state and suffer no  physical  pains  from  the  whipping  or   pricking
by the doctor. Now the  person  who  is  the  guilty  phi  ka,  if   traced
be made to his house, will be found to  suffer  from  such   whipping
or pricking as was administered by the doctor to the obsessed person. 
As to what punishment is due  to  the  man  who  is  found  to  be  a
phi ka, my informant knows  nothing  as  this  story  comes  from  a
tradition which does not explain the punishment.  But  the  "phi  pop"
of the Northeast can  supply  a  clue; for  the  phi  pop  and   the  phi
ka are clearly the same kind of phi with different names only.

 

 

 

 

 

 

                                                      THE PHI                                             165

 

Phi pop (ผีปอบ). In character and habit the phi pop is similar
to the phi ka. When a person is obsessed by a phi pop, he is dealt with
in the same manner. If a person in a village  is  known to be  a  phi
pop, the  villagers  will  go  in  a  body  to  drive  him  away  from his
house and village. He is not driven  alone  but  also  his  family too.
The  person  who  is  supposed  to be a phi pop and his family will
suffer hardship for he can no longer live among the people. Some-
times many exiled families who are supposed to  be  phi  pop  will
form  a   village  and   live   exclusively   by   themselves.  If   any   of
them happens to emigrate to a distant village and if he is found  to
be a phi pop and obsesses anyone he will be driven out.There are
three   kinds  of  people  much  feared  by phi pop, namely a " maw
devada",a person who can use powerful incantations with effective
results and a monk versed in such lore. If on e of  these  is not  pre-
sent, the phi pop will be obstinate about coming out of  the person
whom it obsesses. How do the villagers know that anyone is a phi
pop? The obsessed person when ill will say something  like   this:
"I get inside this man as a revenge for a wrong  he  has  done  me.
My name is so and so, my wife and child or children are so and so,
and I live in such  and  such  a  village" When  it  is  found  out  that
he   is   a   phi  pop, the  villagers  will  go  to  the  headman  of  the
village asking him  to  drive  away  the  person  who  is  supposed
to   be  a  phi  pop.  After  he  is  gone monks  are  invited  to  chant
certain chapters from the Buddhist scriptures in the middle of  the
village  as  a   precaution   to  prevent  his  coming  back.  Persons
who are phi  pop  will  not  harm  their  own  kind  nor  will  they  do
harm to dignitaries or people from towns for fear that  their  power
as a phi pop will become impotent. These  practices  in  the  past
often led to difficulty in administration because th e people  would
not permit any tampering with their age-old beliefs.

 

The phi pop, though peculiar to the Northeast  area  is  unlike
the phi  ka, for  the  phi  pop  is  also  generally  known  in  Bangkok,
especially by the older generation. According to popular belief there
are three kinds of phi that  obsess  people, that  is, phi  pop, phi  tai

 

 

 

 

 

166                                     Phya Anuman Rajathon

 

hong (ผีตายโหง) and phi tai thang klom (ผีตายทั้งกลม).A person who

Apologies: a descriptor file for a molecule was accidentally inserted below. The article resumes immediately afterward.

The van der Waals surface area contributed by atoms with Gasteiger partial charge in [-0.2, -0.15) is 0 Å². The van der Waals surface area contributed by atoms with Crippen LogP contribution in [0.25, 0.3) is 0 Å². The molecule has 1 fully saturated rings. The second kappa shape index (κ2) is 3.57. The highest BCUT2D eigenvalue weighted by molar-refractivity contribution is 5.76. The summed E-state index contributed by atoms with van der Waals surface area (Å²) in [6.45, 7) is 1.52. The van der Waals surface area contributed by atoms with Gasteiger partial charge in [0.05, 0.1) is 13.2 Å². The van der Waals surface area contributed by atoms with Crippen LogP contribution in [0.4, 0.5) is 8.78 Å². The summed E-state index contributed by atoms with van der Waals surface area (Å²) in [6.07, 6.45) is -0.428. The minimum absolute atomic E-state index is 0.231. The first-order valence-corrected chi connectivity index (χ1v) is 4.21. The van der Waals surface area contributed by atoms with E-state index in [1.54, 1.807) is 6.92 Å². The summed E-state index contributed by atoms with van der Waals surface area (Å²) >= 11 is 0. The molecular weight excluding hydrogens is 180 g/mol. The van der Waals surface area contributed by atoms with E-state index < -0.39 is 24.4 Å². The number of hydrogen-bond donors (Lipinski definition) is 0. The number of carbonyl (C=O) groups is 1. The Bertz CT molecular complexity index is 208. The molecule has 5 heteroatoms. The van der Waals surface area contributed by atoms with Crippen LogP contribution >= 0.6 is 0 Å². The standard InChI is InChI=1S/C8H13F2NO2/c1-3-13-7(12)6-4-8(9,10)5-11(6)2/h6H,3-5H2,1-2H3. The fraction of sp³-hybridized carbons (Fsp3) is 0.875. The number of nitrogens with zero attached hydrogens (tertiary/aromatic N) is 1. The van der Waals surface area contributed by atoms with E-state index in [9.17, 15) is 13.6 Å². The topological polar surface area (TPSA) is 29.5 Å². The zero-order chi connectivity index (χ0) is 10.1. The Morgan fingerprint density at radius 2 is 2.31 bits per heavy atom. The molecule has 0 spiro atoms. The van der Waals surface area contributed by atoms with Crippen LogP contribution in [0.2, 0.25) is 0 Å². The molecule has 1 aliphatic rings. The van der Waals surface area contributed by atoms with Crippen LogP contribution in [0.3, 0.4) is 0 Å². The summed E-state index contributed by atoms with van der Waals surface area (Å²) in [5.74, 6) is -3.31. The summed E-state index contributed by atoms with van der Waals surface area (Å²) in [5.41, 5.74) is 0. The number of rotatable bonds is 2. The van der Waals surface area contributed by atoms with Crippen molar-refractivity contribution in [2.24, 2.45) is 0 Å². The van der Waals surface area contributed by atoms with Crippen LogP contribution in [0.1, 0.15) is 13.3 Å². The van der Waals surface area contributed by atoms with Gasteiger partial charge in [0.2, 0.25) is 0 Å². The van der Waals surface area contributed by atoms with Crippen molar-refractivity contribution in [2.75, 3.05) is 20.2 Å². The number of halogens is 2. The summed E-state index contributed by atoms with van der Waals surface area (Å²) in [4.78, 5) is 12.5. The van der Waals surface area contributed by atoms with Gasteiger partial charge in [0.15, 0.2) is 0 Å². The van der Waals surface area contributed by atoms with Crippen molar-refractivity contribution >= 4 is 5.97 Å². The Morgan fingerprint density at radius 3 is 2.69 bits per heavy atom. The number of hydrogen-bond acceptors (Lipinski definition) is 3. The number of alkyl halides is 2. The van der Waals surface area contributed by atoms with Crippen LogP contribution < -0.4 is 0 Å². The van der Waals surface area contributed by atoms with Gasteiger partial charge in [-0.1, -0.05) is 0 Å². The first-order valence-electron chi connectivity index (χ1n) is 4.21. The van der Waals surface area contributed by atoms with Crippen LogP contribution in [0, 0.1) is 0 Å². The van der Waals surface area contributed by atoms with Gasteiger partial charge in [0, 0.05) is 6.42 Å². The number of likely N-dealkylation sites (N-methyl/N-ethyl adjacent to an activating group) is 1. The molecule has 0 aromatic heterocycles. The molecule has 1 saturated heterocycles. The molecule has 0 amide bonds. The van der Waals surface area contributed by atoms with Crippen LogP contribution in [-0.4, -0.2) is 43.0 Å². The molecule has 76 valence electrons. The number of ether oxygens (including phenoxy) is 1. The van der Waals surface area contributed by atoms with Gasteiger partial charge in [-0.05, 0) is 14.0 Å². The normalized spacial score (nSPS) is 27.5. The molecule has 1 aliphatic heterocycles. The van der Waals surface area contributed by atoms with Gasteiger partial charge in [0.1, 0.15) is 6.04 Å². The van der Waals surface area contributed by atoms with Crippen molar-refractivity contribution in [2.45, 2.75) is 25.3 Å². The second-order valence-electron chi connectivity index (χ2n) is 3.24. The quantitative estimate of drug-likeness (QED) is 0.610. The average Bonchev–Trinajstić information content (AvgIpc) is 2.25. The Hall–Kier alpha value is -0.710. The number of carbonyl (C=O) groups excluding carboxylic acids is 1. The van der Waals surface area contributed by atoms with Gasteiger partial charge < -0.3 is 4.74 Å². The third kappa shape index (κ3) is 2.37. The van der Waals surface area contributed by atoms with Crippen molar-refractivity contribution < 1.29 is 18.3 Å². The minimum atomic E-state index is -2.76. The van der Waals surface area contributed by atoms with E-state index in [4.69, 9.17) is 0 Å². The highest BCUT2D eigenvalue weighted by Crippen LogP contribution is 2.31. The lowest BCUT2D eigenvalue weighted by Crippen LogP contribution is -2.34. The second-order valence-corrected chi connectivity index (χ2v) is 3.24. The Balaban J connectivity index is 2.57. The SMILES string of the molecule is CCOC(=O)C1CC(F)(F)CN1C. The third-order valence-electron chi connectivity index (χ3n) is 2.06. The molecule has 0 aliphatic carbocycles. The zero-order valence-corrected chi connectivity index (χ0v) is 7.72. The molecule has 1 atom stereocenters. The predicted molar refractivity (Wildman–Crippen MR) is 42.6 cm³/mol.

dies a violent death will become a phi tai hong, and a woman  who
dies with her child  during  childbirth  will  become  a phi  tai  thang
klom. These three phi are much feared by the people. Customarily
the corpse  of  any  person  who  dies  either a  violent  death  or  in
childbirth  is  not  cremated  like  an  ordinary  corpse  but has to be
buried  only. An  uncremated  corpse  is  called  a "phi dip" (ผีดิบ) or
raw phi. A person practicing magic as a phi doctor  will  keep  such
phi for his evil errand. The phi may obsess anyone by  its  own  ma-
lice   or  be  sent  by  the  phi  doctor. A  man  wishing  to  injure  his
enemy may engage a phi doctor for a certain fee to send one of his
phi to obsess the enemy. Women are easily attacked by  phi  while
it is rare  for  a  man  to  be.  The  victim  will  start  crying  bitterly  for
no apparent cause and may continue crying throughout the night or
day. Symptoms of raving  madness  follow. With g laring  eyes  and
restlessness the obsessed person will abuse everybody, and sometimes
say that she is a phi taking revenge on some  wrong   done  or  has
been sent by a phi doctor named so-and-so.If anyone goes near or
coaxes her she will kick and claw him  violently  and  will  not  allow
anyone to touch her. She develops more  than  human  strength. In
fact, every gesture and sign  she  makes  is  abnormal,  leaving  no
doubt in the people's mind that she is obsessed by a phi.

In such a  case a phi doctor  is  called  for. When  he  appears
before her,she becomes calm and sometimes shows signs of awe.
The  phi  doctor will ask  her  what  phi she is and why the phi  came
there. If  the phi  is  sent  by  someone, the  name  of  the  sender  is
asked.  If   when  asked   the  phi  does  not answer,a magic  rod  or
other magical instrument is administered severely until the obsessed
woman   yields  and   gives  the   required  answers. Then  the   final
question  of  the  phi  doctor will be, "Will you come out?"   The  phi's
answer will always be in the  negative  and  it  will  try  to  hide   itself
within  the  body.  The  phi  doctor  by  his  supposed magical  know-
ledge will know in what part of the obsessed woman's body the  phi
is   hiding.  He  will   apply  either  his  magical  rod  or   knife  to  that